Johnny Carson and Richard Pryor could make us laugh until it hurt, and from the 1960s through the 1990s they did, as iconic comic entertainers. Two new books illuminate their singular talents — and suggest the lion's share of pain was on their side.
Furious Cool: Richard Pryor and the World That Made Him is a biography by brothers David Henry, a screenwriter, and Joe Henry, a singer-songwriter and music producer. They describe themselves as "a couple of twelve- and fifteen-year-old white kids" in Ohio the first time they saw Pryor on TV in 1973: "For us, Richard was a gateway artist, opening the door to worlds of music, storytelling, and poetry that had been thriving just out of sight, humming beneath our radar. Suddenly we were awake to how African American culture had shaped everything we knew and loved." They're unabashed fanboys (although unafraid to detail Pryor's chaotic personal life), and they're most interested in putting him and his work in a wider cultural context. They knew Pryor slightly, but the book is the product of substantial research.
Johnny Carson is a memoir by Henry Bushkin, the lawyer whom Carson caricatured so often as "Bombastic Bushkin" in his monologues on The Tonight Show that many viewers had no idea he was a real person. Bushkin was indeed not only Carson's attorney but his "partner, employee, business advisor, earpiece, mouthpiece, enforcer, running buddy, tennis pal, drinking and dining companion, and foil" for 18 years (longer, Bushkin notes, than three of Carson's marriages). Hired almost on a whim in 1970 — his first assignment was accompanying a pistol-packing Carson and entourage to break into an apartment the star's second wife had rented to carry on an affair — and fired in a three-minute conversation in 1988, Bushkin had an intensely personal relationship with Carson. He doesn't hold back on his boss' dark side, but it's also clear that tagging along with Johnny was the ride of his life, and that he regrets its end even though he knew better than most people how lousy Carson was at sustaining any kind of relationship — except with an audience.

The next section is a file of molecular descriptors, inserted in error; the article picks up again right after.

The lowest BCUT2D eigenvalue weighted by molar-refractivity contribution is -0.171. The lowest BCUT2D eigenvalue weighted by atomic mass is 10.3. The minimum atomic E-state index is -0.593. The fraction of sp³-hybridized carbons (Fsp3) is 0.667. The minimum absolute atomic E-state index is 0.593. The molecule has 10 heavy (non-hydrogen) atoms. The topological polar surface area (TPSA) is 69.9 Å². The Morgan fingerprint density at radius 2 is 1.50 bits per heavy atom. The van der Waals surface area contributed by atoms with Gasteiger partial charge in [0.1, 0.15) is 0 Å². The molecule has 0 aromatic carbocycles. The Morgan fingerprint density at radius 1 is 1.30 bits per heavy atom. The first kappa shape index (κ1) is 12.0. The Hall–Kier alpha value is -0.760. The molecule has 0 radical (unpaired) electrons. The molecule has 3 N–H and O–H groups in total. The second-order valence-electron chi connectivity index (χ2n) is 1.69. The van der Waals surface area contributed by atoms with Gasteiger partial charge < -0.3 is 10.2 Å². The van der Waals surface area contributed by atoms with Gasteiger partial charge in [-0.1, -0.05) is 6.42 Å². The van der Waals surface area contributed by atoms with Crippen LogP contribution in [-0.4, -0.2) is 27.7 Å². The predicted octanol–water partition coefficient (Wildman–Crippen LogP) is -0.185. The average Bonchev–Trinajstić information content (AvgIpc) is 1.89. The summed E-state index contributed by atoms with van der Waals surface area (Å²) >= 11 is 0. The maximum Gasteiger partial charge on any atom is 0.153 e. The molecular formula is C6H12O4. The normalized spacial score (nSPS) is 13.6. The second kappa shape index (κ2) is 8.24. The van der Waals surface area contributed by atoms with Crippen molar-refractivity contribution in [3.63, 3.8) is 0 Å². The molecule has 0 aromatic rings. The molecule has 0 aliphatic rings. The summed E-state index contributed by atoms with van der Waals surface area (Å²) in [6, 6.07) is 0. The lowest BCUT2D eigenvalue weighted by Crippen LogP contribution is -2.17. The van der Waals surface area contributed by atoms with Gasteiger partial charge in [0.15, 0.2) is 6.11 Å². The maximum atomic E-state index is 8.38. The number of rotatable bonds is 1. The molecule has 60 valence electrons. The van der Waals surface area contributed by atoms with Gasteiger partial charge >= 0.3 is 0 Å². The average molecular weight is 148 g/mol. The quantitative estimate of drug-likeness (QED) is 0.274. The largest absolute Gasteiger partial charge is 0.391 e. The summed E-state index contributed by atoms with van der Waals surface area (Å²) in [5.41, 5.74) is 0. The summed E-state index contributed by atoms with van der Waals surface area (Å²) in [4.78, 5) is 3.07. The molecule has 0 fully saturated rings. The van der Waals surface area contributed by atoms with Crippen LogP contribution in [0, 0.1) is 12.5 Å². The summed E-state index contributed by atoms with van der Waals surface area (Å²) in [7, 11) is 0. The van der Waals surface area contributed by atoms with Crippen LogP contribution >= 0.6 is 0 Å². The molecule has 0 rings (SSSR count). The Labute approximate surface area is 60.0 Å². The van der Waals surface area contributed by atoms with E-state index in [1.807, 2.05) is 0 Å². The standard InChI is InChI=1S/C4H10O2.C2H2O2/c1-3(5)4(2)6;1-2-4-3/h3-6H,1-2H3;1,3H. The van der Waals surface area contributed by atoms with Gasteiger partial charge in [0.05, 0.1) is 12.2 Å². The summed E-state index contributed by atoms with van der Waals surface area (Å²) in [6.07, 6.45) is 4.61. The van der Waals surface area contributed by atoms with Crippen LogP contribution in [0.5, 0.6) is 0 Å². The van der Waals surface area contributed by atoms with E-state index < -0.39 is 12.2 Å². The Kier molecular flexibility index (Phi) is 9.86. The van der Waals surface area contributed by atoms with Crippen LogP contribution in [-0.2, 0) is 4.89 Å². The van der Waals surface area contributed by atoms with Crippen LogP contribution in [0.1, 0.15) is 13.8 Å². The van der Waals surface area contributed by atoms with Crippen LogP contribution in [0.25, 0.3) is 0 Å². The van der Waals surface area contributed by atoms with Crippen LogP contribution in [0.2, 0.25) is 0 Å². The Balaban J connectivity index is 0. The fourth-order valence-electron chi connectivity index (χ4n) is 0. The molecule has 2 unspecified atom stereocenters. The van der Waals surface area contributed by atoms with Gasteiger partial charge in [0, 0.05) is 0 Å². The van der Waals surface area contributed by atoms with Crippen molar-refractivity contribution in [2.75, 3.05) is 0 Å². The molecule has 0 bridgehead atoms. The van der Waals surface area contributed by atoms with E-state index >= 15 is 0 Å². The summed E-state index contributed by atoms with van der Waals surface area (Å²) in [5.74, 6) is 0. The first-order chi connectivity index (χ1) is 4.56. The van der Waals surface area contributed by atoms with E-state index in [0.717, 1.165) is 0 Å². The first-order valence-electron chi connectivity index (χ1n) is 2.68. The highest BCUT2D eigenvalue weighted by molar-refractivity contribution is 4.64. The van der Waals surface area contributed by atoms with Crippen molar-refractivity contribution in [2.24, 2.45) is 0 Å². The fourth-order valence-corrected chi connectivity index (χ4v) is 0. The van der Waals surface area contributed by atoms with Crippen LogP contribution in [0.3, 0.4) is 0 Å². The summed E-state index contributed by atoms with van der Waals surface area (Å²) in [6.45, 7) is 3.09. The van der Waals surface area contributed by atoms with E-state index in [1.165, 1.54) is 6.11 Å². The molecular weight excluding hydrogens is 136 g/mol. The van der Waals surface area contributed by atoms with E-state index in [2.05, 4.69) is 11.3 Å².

Born almost a generation apart — Carson in 1925, Pryor in 1940 — the two men had very different styles. Carson ruled late-night television for 30 years as host of The Tonight Show, his smooth, sophisticated — but not too sophisticated — style making him the man millions of Americans chose to end their day with. His comedy was squarely in the style of his generation and that before him, including his idol Jack Benny: fresh with cultural comment but not overtly political, sharp but self-deprecating enough to soften the edge and, at least while the camera was rolling, family friendly. Carson aimed to perfect the tradition of standup comedy, not revolutionize it.
That was Pryor's aim. Born just ahead of the baby boom, he was the comic of the '60s generation, using standup as a weapon against racism and hypocrisy, aiming not to winkingly rib the powers that be but to burn them down. He kicked open doors for countless comics who followed him, transformed standup from a string of one-liners to character-driven psychological humor, and, for better or worse, put the n-word square onto TV screens and in the middle of the national conversation.